Roberson: Community service

Published 1:01 am Sunday, October 30, 2011

Bobby Roberson said service to the community is his reason for his decision to seek a second term on the Washington City Council.

Roberson, the top vote-getter in the 2009 election, is one of eight candidates seeking a seat on the five-member council. The council election is Nov. 8.

“I hope with my experience in the past, both in the public and private sectors, I can offer a good, rational approach to some of the problems we have in the city of Washington,” he said.

“Well, the first one continues to be an issue … and I don’t think it’s going to be something that’s going to go away in the next 10 years, and that’s the electrical rates we have,” he said.

Roberson talked about a related matter.

“I think we’ve done a great job in the past year by reducing the number of dollars we transfer (from the electric fund) into the general fund. We originally had it at $1.5 million. We’re down to $250,000, and I think that’s a step in the right direction,” he said.

Roberson said the reduction in the transfer from the electric fund to the general fund has resulted in the general fund being out of balance for four or five years, requiring the city to use fund-balance dollars to replace the decrease in electric-fund revenue going to the general fund.

“That’s a big issue. We’ve got to get the fund balance and the general fund squared away in terms of we’re spending too much money. We need to look toward problems and solving the general fund revenue, per se,” he said.

Roberson believes the city should look at making participation in the Washington Electric Utilities’ load-management program mandatory for its customers. Those who choose not to participate would be charged higher rates because they are not helping the city and load-management participants decrease their power costs, he said.

The load-management program helps reduce power usage during peak-demand times, thereby reducing power costs.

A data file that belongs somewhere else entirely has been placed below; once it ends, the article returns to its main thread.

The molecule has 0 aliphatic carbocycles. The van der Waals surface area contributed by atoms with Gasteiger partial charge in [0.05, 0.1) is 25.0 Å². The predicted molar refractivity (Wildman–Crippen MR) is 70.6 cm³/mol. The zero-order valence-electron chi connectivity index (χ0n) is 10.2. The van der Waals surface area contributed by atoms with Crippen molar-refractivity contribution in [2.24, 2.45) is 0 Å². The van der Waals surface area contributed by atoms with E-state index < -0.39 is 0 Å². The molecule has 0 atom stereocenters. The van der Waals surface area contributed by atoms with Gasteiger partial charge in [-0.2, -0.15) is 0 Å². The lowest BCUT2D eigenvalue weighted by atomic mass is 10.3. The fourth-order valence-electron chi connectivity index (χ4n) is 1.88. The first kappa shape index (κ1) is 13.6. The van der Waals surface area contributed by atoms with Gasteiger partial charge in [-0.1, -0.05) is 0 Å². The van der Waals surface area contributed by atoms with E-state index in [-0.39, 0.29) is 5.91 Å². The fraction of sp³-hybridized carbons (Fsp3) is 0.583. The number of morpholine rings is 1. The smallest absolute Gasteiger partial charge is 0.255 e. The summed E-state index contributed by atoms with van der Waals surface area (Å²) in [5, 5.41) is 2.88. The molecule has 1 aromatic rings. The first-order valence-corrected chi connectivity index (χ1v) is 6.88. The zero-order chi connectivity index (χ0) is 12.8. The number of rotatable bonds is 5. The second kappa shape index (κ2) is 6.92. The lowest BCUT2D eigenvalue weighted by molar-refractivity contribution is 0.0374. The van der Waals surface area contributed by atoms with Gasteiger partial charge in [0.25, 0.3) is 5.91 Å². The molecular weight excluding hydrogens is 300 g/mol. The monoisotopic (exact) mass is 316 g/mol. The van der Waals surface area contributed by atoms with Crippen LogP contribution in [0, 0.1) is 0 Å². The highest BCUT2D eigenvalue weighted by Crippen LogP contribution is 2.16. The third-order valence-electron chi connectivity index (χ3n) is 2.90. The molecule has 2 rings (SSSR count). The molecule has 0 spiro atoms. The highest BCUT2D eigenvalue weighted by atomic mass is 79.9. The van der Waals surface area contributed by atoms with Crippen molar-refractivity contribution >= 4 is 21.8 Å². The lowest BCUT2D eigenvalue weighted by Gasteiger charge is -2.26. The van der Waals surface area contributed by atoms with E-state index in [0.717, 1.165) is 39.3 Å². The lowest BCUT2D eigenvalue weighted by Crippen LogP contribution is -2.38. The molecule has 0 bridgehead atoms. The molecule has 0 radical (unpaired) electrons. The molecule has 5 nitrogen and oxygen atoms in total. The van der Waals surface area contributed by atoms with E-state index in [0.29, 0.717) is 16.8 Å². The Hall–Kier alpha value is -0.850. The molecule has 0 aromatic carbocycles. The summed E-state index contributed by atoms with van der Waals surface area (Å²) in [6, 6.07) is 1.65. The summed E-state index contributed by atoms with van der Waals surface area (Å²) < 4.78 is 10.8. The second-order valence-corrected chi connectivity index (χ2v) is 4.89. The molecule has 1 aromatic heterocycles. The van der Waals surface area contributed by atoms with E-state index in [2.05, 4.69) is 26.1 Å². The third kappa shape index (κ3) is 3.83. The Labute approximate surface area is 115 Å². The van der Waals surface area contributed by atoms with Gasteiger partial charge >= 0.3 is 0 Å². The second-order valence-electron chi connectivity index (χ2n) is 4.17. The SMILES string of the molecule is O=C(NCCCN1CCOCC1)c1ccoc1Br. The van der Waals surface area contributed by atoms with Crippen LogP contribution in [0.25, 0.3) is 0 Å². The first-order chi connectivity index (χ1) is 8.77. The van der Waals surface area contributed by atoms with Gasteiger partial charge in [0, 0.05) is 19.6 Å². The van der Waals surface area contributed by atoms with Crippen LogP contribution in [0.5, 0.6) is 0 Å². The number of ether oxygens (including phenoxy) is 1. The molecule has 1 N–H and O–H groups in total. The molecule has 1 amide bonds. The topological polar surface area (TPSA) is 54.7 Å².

Roberson said the city must address a trend of declining revenue in the general fund, which pays for the city’s daily operation.

“This if the fourth or fifth year in a row in which the general fund is showing a loss of revenue,” he said. “I think, as elected officials, we are required to balance the budget. I think we’ve got to take a serious look at the overall scope of the general fund and look at the revenue stream to be sure we are on track.”

Roberson wants the city to revisit the issue of dealing with floodwaters in the Jack’s Creek basin.

“I think we’ve got to do a better job about examining the flooding issue along Jack’s Creek,” he said.

About Mike Voss

Mike Voss is the contributing editor at the Washington Daily News. He has a daughter and four grandchildren. Except for nearly six years he worked at the Free Lance-Star in Fredericksburg, Va., in the early to mid-1990s, he has been at the Daily News since April 1986.
Journalism awards:
• Pulitzer Prize for Meritorious Public Service, 1990.
• Society of Professional Journalists: Sigma Delta Chi Award, Bronze Medallion.
• Associated Press Managing Editors’ Public Service Award.
• Investigative Reporters & Editors’ Award.
• North Carolina Press Association, First Place, Public Service Award, 1989.
• North Carolina Press Association, Second Place, Investigative Reporting, 1990.
All those were for the articles he and Betty Gray wrote about the city’s contaminated water system in 1989-1990.
• North Carolina Press Association, First Place, Investigative Reporting, 1991.
• North Carolina Press Association, Third Place, General News Reporting, 2005.
• North Carolina Press Association, Second Place, Lighter Columns, 2006.
Recently learned he will receive another award.
• North Carolina Press Association, First Place, Lighter Columns, 2010.
4. Lectured at or served on seminar panels at journalism schools at UNC-Chapel Hill, University of Maryland, Columbia University, Mary Washington University and Francis Marion University.

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